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themess 10-05-2011 06:23 PM

Volume /tmp has only ??? Mb free
 
I've only been running Linux for a year. Have been using Debian Squeeze since it was released. AMD64, ext4 for all partitions. During installation, I selected separate /home, /usr, /var, and /tmp partitions. If I recall correctly, the recommended size for /tmp struck me as too low, and I increased it. Gparted shows it as 380 meg. Every several weeks or days I get a message that

"Volume /tmp has only ??? Mb free"

and the computer is sluggish at those times.

1) I have little experience with Gparted to resize partitions, although I used to use Partition Magic. Is it safe to take several unused gig from /home to put into /tmp? I would, of course, only do that immediately after backing up.

2) Is there a better way to manage what stays in /tmp?

A bit of searching turned up methods to automatically search /temp for files old enough that they should not be needed any more (say, <3 days old). While it is possible to automatically delete those files, Linux in a Nutshell says that this can introduce security risks and advises manual deletion.

How can I learn more about what goes into /tmp, and what has to stay?

Thanks

widget 10-05-2011 07:53 PM

You have /tmp on its own partition?

themess 10-05-2011 09:33 PM

Yes. /tmp is a separate partition.

widget 10-05-2011 10:31 PM

OK. Not sure why anyone would do that but it is your box.

Have you thought of just opening the /tmp file to see what is in it when this happens? I know you can get the details through your terminal but I like to look at things and see all the stuff as a whole.

What goes in there depends on what you are doing. Not sure what you would have to do to get it that large. Mine is currently at 32Kb. I have only been up for about a day though.

I have several installs for different reasons and rarely have this OS up for more than 3 days.
Code:

tom@debian:~$ ls /tmp
gedit.tom.278690278  keyring-6z7xvg  libgksu-l4sn9j  orbit-Debian-gdm  orbit-root  orbit-tom  plugtmp  ssh-ZqxnpDGC2874  virtual-tom.UrSx7j
tom@debian:~$

The gedit stuff is a 0bytes socket. The rest are directories 3 of which are empty.

The best way to manage your /tmp file is leave it in /.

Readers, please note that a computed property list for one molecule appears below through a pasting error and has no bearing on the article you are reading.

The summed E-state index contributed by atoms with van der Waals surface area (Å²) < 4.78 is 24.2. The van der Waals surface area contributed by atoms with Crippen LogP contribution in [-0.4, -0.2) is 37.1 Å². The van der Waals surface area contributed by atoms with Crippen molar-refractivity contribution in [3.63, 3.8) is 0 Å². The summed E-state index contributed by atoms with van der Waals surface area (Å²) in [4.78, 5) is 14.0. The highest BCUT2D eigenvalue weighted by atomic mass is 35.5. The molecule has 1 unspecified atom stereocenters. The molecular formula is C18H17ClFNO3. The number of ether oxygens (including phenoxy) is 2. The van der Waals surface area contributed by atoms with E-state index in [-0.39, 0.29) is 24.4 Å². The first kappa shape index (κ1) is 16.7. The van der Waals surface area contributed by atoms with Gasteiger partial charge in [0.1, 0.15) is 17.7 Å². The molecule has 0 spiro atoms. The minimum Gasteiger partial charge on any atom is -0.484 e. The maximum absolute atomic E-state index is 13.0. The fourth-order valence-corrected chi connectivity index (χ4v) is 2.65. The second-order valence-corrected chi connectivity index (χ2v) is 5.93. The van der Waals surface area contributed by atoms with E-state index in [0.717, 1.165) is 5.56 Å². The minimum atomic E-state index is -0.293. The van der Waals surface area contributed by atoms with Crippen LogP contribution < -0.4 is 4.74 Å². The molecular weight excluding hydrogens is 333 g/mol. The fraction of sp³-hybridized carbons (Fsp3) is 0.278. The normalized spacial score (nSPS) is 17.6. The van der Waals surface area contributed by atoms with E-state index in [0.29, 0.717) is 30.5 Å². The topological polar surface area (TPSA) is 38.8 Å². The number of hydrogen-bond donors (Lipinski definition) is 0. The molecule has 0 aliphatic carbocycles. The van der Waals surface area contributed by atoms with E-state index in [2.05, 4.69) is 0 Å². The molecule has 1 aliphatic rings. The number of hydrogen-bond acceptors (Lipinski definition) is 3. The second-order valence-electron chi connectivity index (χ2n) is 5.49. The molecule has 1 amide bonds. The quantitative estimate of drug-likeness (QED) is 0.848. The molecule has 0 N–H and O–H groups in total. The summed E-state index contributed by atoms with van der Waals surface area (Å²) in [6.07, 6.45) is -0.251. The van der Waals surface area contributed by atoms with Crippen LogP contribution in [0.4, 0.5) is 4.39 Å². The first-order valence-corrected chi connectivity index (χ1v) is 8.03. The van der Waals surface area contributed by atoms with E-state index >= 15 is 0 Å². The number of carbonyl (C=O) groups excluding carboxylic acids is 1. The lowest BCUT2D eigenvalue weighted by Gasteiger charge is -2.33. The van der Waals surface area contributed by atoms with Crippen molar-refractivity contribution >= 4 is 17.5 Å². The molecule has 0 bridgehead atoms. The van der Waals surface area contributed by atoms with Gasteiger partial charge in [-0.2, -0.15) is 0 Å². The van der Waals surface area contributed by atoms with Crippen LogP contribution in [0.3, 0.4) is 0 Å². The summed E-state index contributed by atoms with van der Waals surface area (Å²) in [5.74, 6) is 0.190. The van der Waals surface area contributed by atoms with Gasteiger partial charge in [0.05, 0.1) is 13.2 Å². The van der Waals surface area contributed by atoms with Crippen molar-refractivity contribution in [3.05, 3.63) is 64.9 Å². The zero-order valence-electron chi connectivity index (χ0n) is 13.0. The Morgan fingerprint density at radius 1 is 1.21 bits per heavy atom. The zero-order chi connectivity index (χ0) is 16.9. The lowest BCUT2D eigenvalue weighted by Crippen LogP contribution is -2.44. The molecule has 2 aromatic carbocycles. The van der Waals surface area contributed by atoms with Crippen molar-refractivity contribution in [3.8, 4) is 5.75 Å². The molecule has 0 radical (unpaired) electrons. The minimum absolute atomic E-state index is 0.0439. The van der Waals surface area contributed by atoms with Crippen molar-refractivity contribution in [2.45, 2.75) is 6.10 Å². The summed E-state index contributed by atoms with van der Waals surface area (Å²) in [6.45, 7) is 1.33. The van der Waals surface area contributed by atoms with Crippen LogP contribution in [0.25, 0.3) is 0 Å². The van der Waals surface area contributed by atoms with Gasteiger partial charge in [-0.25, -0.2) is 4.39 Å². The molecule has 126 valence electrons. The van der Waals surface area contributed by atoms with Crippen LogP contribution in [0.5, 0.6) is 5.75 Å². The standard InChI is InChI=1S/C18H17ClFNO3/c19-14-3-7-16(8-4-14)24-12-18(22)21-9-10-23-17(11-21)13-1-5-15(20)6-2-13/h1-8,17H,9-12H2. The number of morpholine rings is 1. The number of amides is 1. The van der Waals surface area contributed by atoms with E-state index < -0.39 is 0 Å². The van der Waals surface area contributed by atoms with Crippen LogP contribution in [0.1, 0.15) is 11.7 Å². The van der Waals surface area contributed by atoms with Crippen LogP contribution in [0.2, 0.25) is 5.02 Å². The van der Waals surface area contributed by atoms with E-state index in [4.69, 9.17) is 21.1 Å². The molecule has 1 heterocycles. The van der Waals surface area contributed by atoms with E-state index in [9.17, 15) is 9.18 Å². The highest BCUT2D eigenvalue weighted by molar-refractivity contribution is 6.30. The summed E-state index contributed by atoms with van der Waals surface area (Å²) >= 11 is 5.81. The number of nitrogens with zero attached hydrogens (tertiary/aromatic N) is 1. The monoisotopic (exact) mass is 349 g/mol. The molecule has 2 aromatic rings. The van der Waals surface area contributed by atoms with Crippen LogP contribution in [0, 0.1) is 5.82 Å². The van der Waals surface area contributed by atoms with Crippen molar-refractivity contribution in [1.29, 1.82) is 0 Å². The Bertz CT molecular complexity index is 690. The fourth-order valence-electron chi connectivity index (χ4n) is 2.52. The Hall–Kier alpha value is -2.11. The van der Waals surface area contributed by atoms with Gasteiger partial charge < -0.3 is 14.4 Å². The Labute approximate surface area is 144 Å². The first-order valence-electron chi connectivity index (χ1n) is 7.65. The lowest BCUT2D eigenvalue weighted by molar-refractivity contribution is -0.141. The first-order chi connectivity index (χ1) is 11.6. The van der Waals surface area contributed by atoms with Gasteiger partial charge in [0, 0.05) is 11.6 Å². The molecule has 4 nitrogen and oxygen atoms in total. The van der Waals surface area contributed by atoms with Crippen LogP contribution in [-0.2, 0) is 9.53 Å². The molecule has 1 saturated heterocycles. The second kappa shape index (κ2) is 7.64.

As for making it bigger, you can most certainly do that. I have no idea what the possible size of it can be. You may find something about that with a search. I would do it in increments, probably to .5, .75 and then 1Gb. Surely 1Gb should do it unless you have a habit of doing a lot of intensive things at once for a long time.

evo2 10-05-2011 11:46 PM

I'd have thought 380 Mb would be large enough for /tmp in most cases.

I'm guessing this is a single user machine and there for it is *your* files that take up the space. You could consider setting the TMPDIR environment variable to somewhere with more space: Eg in your .bashrc add something like

Code:

export TEMPDIR=$HOME/.tmp
many programs will respect that variable.

Another option would be to install tmpreaper (from package of same name) and configure /etc/tmpreaper.conf to your liking.

In terms of finding out what is using all the space: just look. du is your friend.
eg
Code:

du -sckh /tmp/* | sort -h
Cheers,

Evo2.

themess 10-06-2011 01:53 PM

Thanks for the replies.

This is a single user machine.
At this moment, I'm not having problems.
Nautilus shows

Type: folder (inode/directory)
Contents: 53 items, totalling 49.8 KB (some contents unreadable)
Free Space: 256.2 MB

Gparted shows

Partition /dev/sda8
File System ext4
Mount Point /tmp
Label TMP
Size 380.00 MiB
Used 104.84 MiB
Unused 375.15 MiB

Running in a terminal window

du -sckh /tmp/* | sort -h

shows

0 /tmp/OSL_PIPE_1000_SingleOfficeIPC_739726f52f1874ec7bae468785b1f
1.0K /tmp/kde-root
1.0K /tmp/kde-tom
1.0K /tmp/keyring-lVnlMC
1.0K /tmp/orbit-root
1.0K /tmp/plugtmp
1.0K /tmp/seahorse-rlWrjw
1.0K /tmp/ssh-lYzgMv2113
1.0K /tmp/virtual-tom.3qPGIt